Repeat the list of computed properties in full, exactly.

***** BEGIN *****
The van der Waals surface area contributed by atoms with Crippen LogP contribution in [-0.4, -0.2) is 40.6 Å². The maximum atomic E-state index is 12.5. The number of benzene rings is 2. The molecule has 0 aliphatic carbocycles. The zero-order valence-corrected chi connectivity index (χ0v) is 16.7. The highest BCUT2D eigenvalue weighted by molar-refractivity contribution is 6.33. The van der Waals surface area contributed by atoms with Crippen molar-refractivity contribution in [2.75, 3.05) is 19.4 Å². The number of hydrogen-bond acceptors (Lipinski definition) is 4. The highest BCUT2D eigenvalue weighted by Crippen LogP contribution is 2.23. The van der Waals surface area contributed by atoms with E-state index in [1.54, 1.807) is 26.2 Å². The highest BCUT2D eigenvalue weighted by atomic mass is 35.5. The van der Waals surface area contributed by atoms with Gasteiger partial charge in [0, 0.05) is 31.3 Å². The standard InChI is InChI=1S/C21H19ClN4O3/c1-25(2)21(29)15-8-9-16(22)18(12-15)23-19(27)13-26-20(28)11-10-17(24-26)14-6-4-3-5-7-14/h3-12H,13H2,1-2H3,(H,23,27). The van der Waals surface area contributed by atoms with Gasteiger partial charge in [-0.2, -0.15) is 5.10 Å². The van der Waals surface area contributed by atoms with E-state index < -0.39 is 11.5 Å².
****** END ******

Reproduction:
The van der Waals surface area contributed by atoms with Crippen LogP contribution in [-0.4, -0.2) is 40.6 Å². The maximum atomic E-state index is 12.5. The number of benzene rings is 2. The molecule has 0 aliphatic carbocycles. The zero-order valence-corrected chi connectivity index (χ0v) is 16.7. The highest BCUT2D eigenvalue weighted by molar-refractivity contribution is 6.33. The van der Waals surface area contributed by atoms with Crippen molar-refractivity contribution in [2.75, 3.05) is 19.4 Å². The number of hydrogen-bond acceptors (Lipinski definition) is 4. The highest BCUT2D eigenvalue weighted by Crippen LogP contribution is 2.23. The van der Waals surface area contributed by atoms with E-state index in [1.54, 1.807) is 26.2 Å². The highest BCUT2D eigenvalue weighted by atomic mass is 35.5. The van der Waals surface area contributed by atoms with Gasteiger partial charge in [0, 0.05) is 31.3 Å². The standard InChI is InChI=1S/C21H19ClN4O3/c1-25(2)21(29)15-8-9-16(22)18(12-15)23-19(27)13-26-20(28)11-10-17(24-26)14-6-4-3-5-7-14/h3-12H,13H2,1-2H3,(H,23,27). The van der Waals surface area contributed by atoms with Gasteiger partial charge in [-0.2, -0.15) is 5.10 Å². The van der Waals surface area contributed by atoms with E-state index < -0.39 is 11.5 Å².